Lal Khan

Memories of Comrade Lal Khan

By Awais Qarni

Comrade Lal Khan born as Yasrab Tanvir Gondal in a family of soldiers. The only male child in the family with three sisters. In the patriarchal society like Pakistan, and that in a remote village of Bhaun, the only son is no less than a godsend and there were high hopes with him for the future of the family. With a relatively affluent background he could have achieved a lot in terms of material wealth but he chose another family as his own, the working class of the world, and fought for its emancipation and revolution his entire life, until his last breath.

I feel myself a privileged to have been his revolutionary companion spent time with him, although I feel that it was brief, nonetheless a very close bond. Almost ten years ago I met him for the first time, and the two of us spent more than 3 hours together in Abpara, Islamabad. He was on his way to Rawalakot in Kashmir for a revolutionary meeting and had made a stop in Islamabad. In those three hours he left such a great impression on me that I wanted to be by his side all the time.

He asked if I read his articles in the daily newspapers. I said yes comrade, I read Urdu articles but can’t read English ones, as his language wasn’t easy for me to read. He smiled and politely replied after a brief pause “Look, I write the old-fashioned English that I learnt decades ago, perhaps it is easier for you to learn my archaic diction, than it is for me to learn the short hand style of your generation”.

I was still in my teen years but I felt very safe, friendly and comfortable in his company. This was one of the greatest traits of his personality that he could develop such friendship with someone 36 years younger.

A few years later, after my graduation I moved to Lahore to struggle for revolution as a whole timer. We almost lived together in this period and they are the best years of my life. He taught me, advised me and encouraged me in the building of revolutionary forces not only Pakistan but Internationally. We laughed together, shared smokes and drinks together but the real bond between us was that of revolutionary socialism, and It will remain intact forever.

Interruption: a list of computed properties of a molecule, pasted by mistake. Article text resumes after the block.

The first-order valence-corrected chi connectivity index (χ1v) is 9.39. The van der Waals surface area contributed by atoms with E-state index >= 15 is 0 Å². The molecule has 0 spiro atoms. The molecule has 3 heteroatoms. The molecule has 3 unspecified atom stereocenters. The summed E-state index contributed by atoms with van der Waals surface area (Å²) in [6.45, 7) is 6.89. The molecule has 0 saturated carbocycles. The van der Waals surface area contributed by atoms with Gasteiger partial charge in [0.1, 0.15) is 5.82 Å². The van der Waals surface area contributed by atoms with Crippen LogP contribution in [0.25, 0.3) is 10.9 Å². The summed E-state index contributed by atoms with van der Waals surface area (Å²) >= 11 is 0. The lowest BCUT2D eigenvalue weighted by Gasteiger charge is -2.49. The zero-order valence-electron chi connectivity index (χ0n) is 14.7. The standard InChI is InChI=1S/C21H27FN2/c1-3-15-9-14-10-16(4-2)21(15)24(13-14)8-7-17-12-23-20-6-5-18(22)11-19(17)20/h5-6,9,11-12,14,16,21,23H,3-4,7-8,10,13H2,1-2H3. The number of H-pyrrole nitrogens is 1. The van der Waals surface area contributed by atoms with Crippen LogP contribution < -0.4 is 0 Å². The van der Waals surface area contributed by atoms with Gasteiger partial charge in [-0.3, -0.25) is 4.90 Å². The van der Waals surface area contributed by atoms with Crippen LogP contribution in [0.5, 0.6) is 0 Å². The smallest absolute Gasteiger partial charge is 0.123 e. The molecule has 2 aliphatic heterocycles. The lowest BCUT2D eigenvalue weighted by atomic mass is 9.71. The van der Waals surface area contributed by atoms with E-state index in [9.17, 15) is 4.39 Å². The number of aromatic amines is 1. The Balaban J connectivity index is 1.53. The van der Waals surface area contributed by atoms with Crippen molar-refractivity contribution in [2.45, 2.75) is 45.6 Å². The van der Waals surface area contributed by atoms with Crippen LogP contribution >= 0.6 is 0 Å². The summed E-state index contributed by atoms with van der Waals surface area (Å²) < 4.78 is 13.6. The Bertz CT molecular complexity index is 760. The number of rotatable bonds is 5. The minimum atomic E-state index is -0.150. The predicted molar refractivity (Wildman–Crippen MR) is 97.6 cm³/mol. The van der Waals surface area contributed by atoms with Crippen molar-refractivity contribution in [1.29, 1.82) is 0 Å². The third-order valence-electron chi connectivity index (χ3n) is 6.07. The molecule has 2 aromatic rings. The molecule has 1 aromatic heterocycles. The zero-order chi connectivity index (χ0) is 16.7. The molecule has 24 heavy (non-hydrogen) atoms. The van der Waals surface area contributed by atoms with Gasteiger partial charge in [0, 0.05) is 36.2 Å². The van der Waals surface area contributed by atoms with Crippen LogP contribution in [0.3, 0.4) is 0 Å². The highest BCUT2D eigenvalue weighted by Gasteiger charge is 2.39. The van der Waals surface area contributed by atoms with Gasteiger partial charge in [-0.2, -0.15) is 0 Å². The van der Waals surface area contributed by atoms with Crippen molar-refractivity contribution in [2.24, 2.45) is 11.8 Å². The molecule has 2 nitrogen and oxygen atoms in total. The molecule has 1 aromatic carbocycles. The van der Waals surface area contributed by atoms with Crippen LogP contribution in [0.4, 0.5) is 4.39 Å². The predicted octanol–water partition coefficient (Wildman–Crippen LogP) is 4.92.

On his personal qualities any of his comrades can write dozen of books, but Comrade Lal Khan can never be reduced to just his personality. He had very firm grip on the Marxism and method of dialectical and historical materialism. His writings are asset for the working class around the globe and inspiration and guiding lines for the young revolutionaries who are fighting the crony capitalism in Pakistan and anywhere in the world. He was amongst the few individuals who developed the perspective of the decline of Soviet Union prior to its collapse in one of his books, “Bolshevik Revolution 1917 and Today’s Russia” in 1989. And after the collapse of Soviet Union when many of left-wing activists and workers committed suicides or chose to support capitalism accepting the “end of history”, he and few of his comrades held high the banner of revolutionary socialism. He was among the even fewer who introduced the ideas of scientific Socialism and Permanent Revolution to this region. Before coming to Pakistan after his exile, he spent years in India for the building of the revolutionary forces. He wrote numerous articles and books on the bloody Partition of the Indian sub-continent. He used to say that “There is no more Hindustan, now there is Pakistan, Bangladesh and Bharat… only a socialist revolution in any of these countries can bring this region back to prosperity in the shape of a Socialist Federation of South Asia which can be the founding stone for the world Socialist Revolution and Communism”. Among many other topics his writings on the social behaviours and decline of society and alienation of the individual under capitalism are worth reading. The ruling elite did everything to erase the memories of 1968-69 revolution of Pakistan, but Dr Lal Khan was probably the only voice that echoes the revolutionary spirit of 1968-69 revolution. He wrote a masterpiece “Pakistan’s Other Story; The 1968-9 Revolution” on the history that has never been taught in Pakistan. He used to say and write that Pakistan’s oppressed working class has the history of only 139 days, from November 7th,1968 till the fall of the formidable dictatorship of Ayub Khan on March 26th, 1969, rest is the history of ruling elite.